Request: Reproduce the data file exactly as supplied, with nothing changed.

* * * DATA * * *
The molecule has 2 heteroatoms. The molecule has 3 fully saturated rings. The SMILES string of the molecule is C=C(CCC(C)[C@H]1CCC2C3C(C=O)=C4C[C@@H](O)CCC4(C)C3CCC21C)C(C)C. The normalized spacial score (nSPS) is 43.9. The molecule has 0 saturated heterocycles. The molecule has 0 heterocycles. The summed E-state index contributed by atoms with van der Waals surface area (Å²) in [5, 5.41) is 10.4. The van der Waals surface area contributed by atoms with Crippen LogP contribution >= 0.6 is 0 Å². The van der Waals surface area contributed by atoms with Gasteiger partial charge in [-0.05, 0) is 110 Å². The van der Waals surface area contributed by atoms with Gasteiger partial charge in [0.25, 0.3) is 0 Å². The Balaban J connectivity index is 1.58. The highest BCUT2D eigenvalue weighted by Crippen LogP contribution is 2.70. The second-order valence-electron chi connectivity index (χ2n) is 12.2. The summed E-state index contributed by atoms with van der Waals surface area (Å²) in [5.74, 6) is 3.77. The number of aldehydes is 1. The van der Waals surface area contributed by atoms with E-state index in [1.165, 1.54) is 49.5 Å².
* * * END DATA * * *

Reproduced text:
The molecule has 2 heteroatoms. The molecule has 3 fully saturated rings. The SMILES string of the molecule is C=C(CCC(C)[C@H]1CCC2C3C(C=O)=C4C[C@@H](O)CCC4(C)C3CCC21C)C(C)C. The normalized spacial score (nSPS) is 43.9. The molecule has 0 saturated heterocycles. The molecule has 0 heterocycles. The summed E-state index contributed by atoms with van der Waals surface area (Å²) in [5, 5.41) is 10.4. The van der Waals surface area contributed by atoms with Crippen LogP contribution >= 0.6 is 0 Å². The van der Waals surface area contributed by atoms with Gasteiger partial charge in [-0.05, 0) is 110 Å². The van der Waals surface area contributed by atoms with Gasteiger partial charge in [0.25, 0.3) is 0 Å². The Balaban J connectivity index is 1.58. The highest BCUT2D eigenvalue weighted by Crippen LogP contribution is 2.70. The second-order valence-electron chi connectivity index (χ2n) is 12.2. The summed E-state index contributed by atoms with van der Waals surface area (Å²) in [5.74, 6) is 3.77. The number of aldehydes is 1. The van der Waals surface area contributed by atoms with E-state index in [1.165, 1.54) is 49.5 Å².